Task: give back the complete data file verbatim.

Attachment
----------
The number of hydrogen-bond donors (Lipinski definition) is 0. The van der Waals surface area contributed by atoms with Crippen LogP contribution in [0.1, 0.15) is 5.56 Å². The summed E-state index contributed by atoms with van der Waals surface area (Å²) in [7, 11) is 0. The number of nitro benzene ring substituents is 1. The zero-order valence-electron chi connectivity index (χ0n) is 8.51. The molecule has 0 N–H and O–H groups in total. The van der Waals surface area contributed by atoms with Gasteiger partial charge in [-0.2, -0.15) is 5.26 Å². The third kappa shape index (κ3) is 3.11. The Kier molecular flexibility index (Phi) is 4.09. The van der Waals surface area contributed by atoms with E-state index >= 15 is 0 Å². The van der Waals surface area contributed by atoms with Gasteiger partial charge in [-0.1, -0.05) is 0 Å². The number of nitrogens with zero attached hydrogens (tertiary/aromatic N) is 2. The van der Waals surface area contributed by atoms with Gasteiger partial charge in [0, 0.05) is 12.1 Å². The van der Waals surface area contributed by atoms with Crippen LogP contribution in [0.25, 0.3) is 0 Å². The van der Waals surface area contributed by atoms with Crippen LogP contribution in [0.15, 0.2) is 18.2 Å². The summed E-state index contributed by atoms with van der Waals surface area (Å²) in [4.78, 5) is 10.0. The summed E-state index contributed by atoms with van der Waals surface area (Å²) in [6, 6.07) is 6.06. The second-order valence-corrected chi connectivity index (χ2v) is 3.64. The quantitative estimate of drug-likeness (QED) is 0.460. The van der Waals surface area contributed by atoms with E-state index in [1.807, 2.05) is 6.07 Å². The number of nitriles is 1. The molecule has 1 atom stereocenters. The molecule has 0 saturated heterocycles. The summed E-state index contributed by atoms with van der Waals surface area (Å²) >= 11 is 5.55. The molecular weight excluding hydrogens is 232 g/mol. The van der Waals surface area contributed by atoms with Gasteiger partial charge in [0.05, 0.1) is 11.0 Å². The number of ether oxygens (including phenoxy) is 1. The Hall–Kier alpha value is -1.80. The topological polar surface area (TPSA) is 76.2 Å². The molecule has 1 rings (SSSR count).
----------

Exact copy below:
The number of hydrogen-bond donors (Lipinski definition) is 0. The van der Waals surface area contributed by atoms with Crippen LogP contribution in [0.1, 0.15) is 5.56 Å². The summed E-state index contributed by atoms with van der Waals surface area (Å²) in [7, 11) is 0. The number of nitro benzene ring substituents is 1. The zero-order valence-electron chi connectivity index (χ0n) is 8.51. The molecule has 0 N–H and O–H groups in total. The van der Waals surface area contributed by atoms with Gasteiger partial charge in [-0.2, -0.15) is 5.26 Å². The third kappa shape index (κ3) is 3.11. The Kier molecular flexibility index (Phi) is 4.09. The van der Waals surface area contributed by atoms with E-state index >= 15 is 0 Å². The van der Waals surface area contributed by atoms with Gasteiger partial charge in [-0.1, -0.05) is 0 Å². The number of nitrogens with zero attached hydrogens (tertiary/aromatic N) is 2. The van der Waals surface area contributed by atoms with Gasteiger partial charge in [0, 0.05) is 12.1 Å². The van der Waals surface area contributed by atoms with Crippen LogP contribution in [0.25, 0.3) is 0 Å². The van der Waals surface area contributed by atoms with Crippen LogP contribution in [0.15, 0.2) is 18.2 Å². The summed E-state index contributed by atoms with van der Waals surface area (Å²) in [4.78, 5) is 10.0. The summed E-state index contributed by atoms with van der Waals surface area (Å²) in [6, 6.07) is 6.06. The second-order valence-corrected chi connectivity index (χ2v) is 3.64. The quantitative estimate of drug-likeness (QED) is 0.460. The van der Waals surface area contributed by atoms with E-state index in [1.807, 2.05) is 6.07 Å². The number of nitriles is 1. The molecule has 1 atom stereocenters. The molecule has 0 saturated heterocycles. The summed E-state index contributed by atoms with van der Waals surface area (Å²) >= 11 is 5.55. The molecular weight excluding hydrogens is 232 g/mol. The van der Waals surface area contributed by atoms with Gasteiger partial charge in [0.05, 0.1) is 11.0 Å². The number of ether oxygens (including phenoxy) is 1. The Hall–Kier alpha value is -1.80. The topological polar surface area (TPSA) is 76.2 Å². The molecule has 1 rings (SSSR count).